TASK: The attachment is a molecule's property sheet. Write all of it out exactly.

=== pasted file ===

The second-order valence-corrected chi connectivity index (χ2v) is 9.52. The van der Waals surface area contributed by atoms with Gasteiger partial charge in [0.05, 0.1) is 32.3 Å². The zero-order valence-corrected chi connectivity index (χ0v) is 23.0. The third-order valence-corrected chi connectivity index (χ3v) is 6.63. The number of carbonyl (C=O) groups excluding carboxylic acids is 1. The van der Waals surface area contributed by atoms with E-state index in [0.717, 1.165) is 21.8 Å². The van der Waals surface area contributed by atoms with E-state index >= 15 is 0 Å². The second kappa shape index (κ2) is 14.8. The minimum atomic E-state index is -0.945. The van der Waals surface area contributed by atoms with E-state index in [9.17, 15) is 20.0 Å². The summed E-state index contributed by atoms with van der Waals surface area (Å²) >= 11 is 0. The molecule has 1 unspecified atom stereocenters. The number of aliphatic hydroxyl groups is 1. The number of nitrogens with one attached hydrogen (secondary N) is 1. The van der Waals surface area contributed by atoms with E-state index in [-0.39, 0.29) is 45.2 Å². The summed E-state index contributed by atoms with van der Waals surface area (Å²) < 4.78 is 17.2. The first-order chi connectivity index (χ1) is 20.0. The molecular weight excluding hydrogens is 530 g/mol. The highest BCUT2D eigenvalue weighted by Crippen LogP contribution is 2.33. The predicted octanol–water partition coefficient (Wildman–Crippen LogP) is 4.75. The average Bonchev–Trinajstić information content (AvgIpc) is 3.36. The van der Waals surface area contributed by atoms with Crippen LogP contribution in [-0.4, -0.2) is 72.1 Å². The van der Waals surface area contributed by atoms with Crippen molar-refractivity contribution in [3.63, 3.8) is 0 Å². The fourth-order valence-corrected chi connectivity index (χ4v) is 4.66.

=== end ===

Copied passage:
The second-order valence-corrected chi connectivity index (χ2v) is 9.52. The van der Waals surface area contributed by atoms with Gasteiger partial charge in [0.05, 0.1) is 32.3 Å². The zero-order valence-corrected chi connectivity index (χ0v) is 23.0. The third-order valence-corrected chi connectivity index (χ3v) is 6.63. The number of carbonyl (C=O) groups excluding carboxylic acids is 1. The van der Waals surface area contributed by atoms with E-state index in [0.717, 1.165) is 21.8 Å². The van der Waals surface area contributed by atoms with E-state index >= 15 is 0 Å². The second kappa shape index (κ2) is 14.8. The minimum atomic E-state index is -0.945. The van der Waals surface area contributed by atoms with E-state index in [9.17, 15) is 20.0 Å². The summed E-state index contributed by atoms with van der Waals surface area (Å²) >= 11 is 0. The molecule has 1 unspecified atom stereocenters. The number of aliphatic hydroxyl groups is 1. The number of nitrogens with one attached hydrogen (secondary N) is 1. The van der Waals surface area contributed by atoms with E-state index in [-0.39, 0.29) is 45.2 Å². The summed E-state index contributed by atoms with van der Waals surface area (Å²) < 4.78 is 17.2. The first-order chi connectivity index (χ1) is 20.0. The molecular weight excluding hydrogens is 530 g/mol. The highest BCUT2D eigenvalue weighted by Crippen LogP contribution is 2.33. The predicted octanol–water partition coefficient (Wildman–Crippen LogP) is 4.75. The average Bonchev–Trinajstić information content (AvgIpc) is 3.36. The van der Waals surface area contributed by atoms with Crippen LogP contribution in [-0.4, -0.2) is 72.1 Å². The van der Waals surface area contributed by atoms with Crippen molar-refractivity contribution in [3.63, 3.8) is 0 Å². The fourth-order valence-corrected chi connectivity index (χ4v) is 4.66.